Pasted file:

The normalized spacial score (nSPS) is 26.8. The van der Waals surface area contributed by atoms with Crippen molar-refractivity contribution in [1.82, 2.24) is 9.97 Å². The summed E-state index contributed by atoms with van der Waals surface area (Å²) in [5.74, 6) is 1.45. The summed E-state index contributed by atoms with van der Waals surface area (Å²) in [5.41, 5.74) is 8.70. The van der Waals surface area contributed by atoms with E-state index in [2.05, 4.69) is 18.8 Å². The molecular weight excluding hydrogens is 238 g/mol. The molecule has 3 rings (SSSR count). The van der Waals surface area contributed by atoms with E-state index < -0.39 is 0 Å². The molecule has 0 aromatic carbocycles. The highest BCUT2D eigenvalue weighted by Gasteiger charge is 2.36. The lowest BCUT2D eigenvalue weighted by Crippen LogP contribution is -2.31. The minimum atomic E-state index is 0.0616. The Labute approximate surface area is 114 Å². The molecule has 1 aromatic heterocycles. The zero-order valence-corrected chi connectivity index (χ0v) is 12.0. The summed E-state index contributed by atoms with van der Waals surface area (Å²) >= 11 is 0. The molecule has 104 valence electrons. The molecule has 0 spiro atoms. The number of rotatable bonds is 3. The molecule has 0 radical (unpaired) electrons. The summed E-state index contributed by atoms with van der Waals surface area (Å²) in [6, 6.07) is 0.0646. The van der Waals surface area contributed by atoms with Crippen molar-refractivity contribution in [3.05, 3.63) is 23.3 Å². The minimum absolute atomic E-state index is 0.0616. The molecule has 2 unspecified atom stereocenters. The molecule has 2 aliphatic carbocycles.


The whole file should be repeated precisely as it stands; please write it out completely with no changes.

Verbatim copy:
The normalized spacial score (nSPS) is 26.8. The van der Waals surface area contributed by atoms with Crippen molar-refractivity contribution in [1.82, 2.24) is 9.97 Å². The summed E-state index contributed by atoms with van der Waals surface area (Å²) in [5.74, 6) is 1.45. The summed E-state index contributed by atoms with van der Waals surface area (Å²) in [5.41, 5.74) is 8.70. The van der Waals surface area contributed by atoms with E-state index in [2.05, 4.69) is 18.8 Å². The molecular weight excluding hydrogens is 238 g/mol. The molecule has 3 rings (SSSR count). The van der Waals surface area contributed by atoms with E-state index < -0.39 is 0 Å². The molecule has 0 aromatic carbocycles. The highest BCUT2D eigenvalue weighted by Gasteiger charge is 2.36. The lowest BCUT2D eigenvalue weighted by Crippen LogP contribution is -2.31. The minimum atomic E-state index is 0.0616. The Labute approximate surface area is 114 Å². The molecule has 1 aromatic heterocycles. The zero-order valence-corrected chi connectivity index (χ0v) is 12.0. The summed E-state index contributed by atoms with van der Waals surface area (Å²) >= 11 is 0. The molecule has 104 valence electrons. The molecule has 0 spiro atoms. The number of rotatable bonds is 3. The molecule has 0 radical (unpaired) electrons. The summed E-state index contributed by atoms with van der Waals surface area (Å²) in [6, 6.07) is 0.0646. The van der Waals surface area contributed by atoms with Crippen molar-refractivity contribution in [3.05, 3.63) is 23.3 Å². The minimum absolute atomic E-state index is 0.0616. The molecule has 2 unspecified atom stereocenters. The molecule has 2 aliphatic carbocycles.